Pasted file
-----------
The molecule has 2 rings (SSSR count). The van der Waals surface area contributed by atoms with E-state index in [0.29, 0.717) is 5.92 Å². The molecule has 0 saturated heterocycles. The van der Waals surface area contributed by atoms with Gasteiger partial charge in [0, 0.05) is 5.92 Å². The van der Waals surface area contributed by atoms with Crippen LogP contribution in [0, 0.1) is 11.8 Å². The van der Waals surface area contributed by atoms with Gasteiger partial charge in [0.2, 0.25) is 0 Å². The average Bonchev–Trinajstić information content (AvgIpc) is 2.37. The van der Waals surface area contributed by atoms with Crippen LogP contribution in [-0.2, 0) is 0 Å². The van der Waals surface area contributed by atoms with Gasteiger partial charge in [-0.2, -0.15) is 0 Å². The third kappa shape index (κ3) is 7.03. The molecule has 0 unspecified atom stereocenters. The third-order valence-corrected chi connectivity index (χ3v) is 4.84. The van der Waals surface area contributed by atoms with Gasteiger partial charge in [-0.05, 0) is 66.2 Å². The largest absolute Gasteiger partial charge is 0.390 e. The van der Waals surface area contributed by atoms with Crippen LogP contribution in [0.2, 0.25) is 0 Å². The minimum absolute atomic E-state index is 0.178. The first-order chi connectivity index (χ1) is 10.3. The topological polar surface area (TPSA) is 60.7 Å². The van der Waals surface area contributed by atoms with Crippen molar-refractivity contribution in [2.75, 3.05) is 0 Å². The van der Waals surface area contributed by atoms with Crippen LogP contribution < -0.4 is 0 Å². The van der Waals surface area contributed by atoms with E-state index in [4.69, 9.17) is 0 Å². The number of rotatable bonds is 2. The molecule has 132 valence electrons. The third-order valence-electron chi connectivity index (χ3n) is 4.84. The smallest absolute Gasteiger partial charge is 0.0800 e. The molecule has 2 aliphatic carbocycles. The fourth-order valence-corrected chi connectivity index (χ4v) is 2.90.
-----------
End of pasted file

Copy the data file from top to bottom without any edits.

The molecule has 2 rings (SSSR count). The van der Waals surface area contributed by atoms with E-state index in [0.29, 0.717) is 5.92 Å². The molecule has 0 saturated heterocycles. The van der Waals surface area contributed by atoms with Gasteiger partial charge in [0, 0.05) is 5.92 Å². The van der Waals surface area contributed by atoms with Crippen LogP contribution in [0, 0.1) is 11.8 Å². The van der Waals surface area contributed by atoms with Gasteiger partial charge in [0.2, 0.25) is 0 Å². The average Bonchev–Trinajstić information content (AvgIpc) is 2.37. The van der Waals surface area contributed by atoms with Crippen LogP contribution in [-0.2, 0) is 0 Å². The van der Waals surface area contributed by atoms with Gasteiger partial charge in [-0.2, -0.15) is 0 Å². The third kappa shape index (κ3) is 7.03. The molecule has 0 unspecified atom stereocenters. The third-order valence-corrected chi connectivity index (χ3v) is 4.84. The van der Waals surface area contributed by atoms with Gasteiger partial charge in [-0.05, 0) is 66.2 Å². The largest absolute Gasteiger partial charge is 0.390 e. The van der Waals surface area contributed by atoms with Crippen LogP contribution in [0.2, 0.25) is 0 Å². The minimum absolute atomic E-state index is 0.178. The first-order chi connectivity index (χ1) is 10.3. The topological polar surface area (TPSA) is 60.7 Å². The van der Waals surface area contributed by atoms with Crippen molar-refractivity contribution in [2.75, 3.05) is 0 Å². The van der Waals surface area contributed by atoms with Crippen LogP contribution < -0.4 is 0 Å². The van der Waals surface area contributed by atoms with E-state index in [4.69, 9.17) is 0 Å². The number of rotatable bonds is 2. The molecule has 132 valence electrons. The third-order valence-electron chi connectivity index (χ3n) is 4.84. The smallest absolute Gasteiger partial charge is 0.0800 e. The molecule has 2 aliphatic carbocycles. The fourth-order valence-corrected chi connectivity index (χ4v) is 2.90.